President Gusmao was speaking during a ceremony held at Jardim Farol in Dili to put away sacred weapons – which were withdrawn from Sacred Houses in the past during times of invasion from outside. During his speech Gusmao appealed to East Timor's young people quoting Prime Minister Ramos-Horta’s words that “the future of Timor-Leste is in your hands and not ours, we are already old, and as leaders we have recognized our failures, big or small in a state that has just been established. Through these mistakes we are putting the efforts to better contribute to the country”. Gusmão also appealed for unity and for everybody to consciously stand up and claim that there is only one Timorese, one nation that is Timor and no such thing as lorosae and loromonu.

The division between the East and West of the country - so called lorosae and loromonu - has been at the centre of street violence in Dili during recent months. So is it true for gusmao to say there is no such thing as lorosae and loromonu?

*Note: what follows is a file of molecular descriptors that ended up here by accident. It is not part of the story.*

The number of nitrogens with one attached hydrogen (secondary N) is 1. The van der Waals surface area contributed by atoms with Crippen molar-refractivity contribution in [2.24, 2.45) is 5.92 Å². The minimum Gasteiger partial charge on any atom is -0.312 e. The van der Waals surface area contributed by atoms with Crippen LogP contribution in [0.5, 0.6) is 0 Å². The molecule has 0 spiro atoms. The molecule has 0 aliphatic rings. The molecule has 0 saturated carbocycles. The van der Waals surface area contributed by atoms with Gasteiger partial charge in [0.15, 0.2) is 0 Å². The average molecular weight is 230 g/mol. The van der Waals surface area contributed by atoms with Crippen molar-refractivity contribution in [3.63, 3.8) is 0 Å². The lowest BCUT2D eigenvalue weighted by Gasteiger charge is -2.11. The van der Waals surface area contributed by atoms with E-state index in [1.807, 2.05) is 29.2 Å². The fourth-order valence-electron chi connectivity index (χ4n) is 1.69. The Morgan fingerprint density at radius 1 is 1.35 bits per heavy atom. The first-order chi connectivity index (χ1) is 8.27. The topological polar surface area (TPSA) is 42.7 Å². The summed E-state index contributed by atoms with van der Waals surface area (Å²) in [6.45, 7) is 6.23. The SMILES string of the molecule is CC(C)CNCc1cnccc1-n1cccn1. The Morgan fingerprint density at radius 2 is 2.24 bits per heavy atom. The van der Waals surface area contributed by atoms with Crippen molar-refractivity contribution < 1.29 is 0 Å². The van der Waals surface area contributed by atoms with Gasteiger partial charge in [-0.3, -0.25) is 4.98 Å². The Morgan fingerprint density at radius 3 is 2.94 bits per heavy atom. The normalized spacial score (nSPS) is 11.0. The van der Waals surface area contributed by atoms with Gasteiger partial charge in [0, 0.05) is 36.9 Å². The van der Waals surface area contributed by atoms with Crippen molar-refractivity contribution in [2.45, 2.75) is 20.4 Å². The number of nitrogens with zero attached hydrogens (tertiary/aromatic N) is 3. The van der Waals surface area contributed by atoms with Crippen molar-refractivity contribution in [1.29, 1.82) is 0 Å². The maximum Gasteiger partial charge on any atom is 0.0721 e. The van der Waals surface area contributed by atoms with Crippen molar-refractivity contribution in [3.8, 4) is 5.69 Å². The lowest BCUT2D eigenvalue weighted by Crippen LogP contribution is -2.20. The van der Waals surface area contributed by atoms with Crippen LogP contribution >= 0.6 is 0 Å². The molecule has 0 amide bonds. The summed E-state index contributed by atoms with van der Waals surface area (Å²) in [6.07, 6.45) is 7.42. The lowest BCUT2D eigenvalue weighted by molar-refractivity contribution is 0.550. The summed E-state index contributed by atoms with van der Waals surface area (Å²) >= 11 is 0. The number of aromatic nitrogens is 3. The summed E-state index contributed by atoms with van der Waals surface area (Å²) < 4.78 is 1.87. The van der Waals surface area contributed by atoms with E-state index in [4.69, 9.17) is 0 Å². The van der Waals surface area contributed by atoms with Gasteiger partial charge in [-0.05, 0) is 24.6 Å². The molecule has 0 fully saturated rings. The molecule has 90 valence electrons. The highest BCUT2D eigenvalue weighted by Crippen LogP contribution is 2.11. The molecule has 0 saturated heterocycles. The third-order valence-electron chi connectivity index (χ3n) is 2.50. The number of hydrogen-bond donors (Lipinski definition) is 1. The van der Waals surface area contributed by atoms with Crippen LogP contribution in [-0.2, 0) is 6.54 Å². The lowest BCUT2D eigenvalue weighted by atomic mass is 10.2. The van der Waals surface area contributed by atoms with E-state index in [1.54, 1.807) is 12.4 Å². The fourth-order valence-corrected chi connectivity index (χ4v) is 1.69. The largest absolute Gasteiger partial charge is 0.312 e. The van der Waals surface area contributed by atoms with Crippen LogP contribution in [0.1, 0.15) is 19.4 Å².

I hope to post more on this issue soon.. but for now ..the grim reality of East Timor's division on the streets continues daily..

DILI, Dec 6, 2006 (AFP) - UN police have arrested 26 people on suspicion of involvement in deadly clashes between East Timor martial arts gangs that have left two people dead and six badly wounded, a spokeswoman said.
The UN police confirmed two people had been killed during ongoing clashes between rival martial arts groups which erupted on Sunday in the capital Dili.
"Until now, the police has made 26 detentions in the last 48 hours, so we have arrested 26 people. And last night 40 weapons were seized, namely darts and machetes," UNPOL spokeswoman Monica Rodrigues told reporters.
One man was hacked to death and another beaten to death in clashes between rival martial arts gangs in Dili on Sunday and Monday, a witness and hospital worker have said.
The resurgence of gang violence has already prompted Prime Minister Jose Ramos-Horta to warn that he would crackdown on some martial arts groups.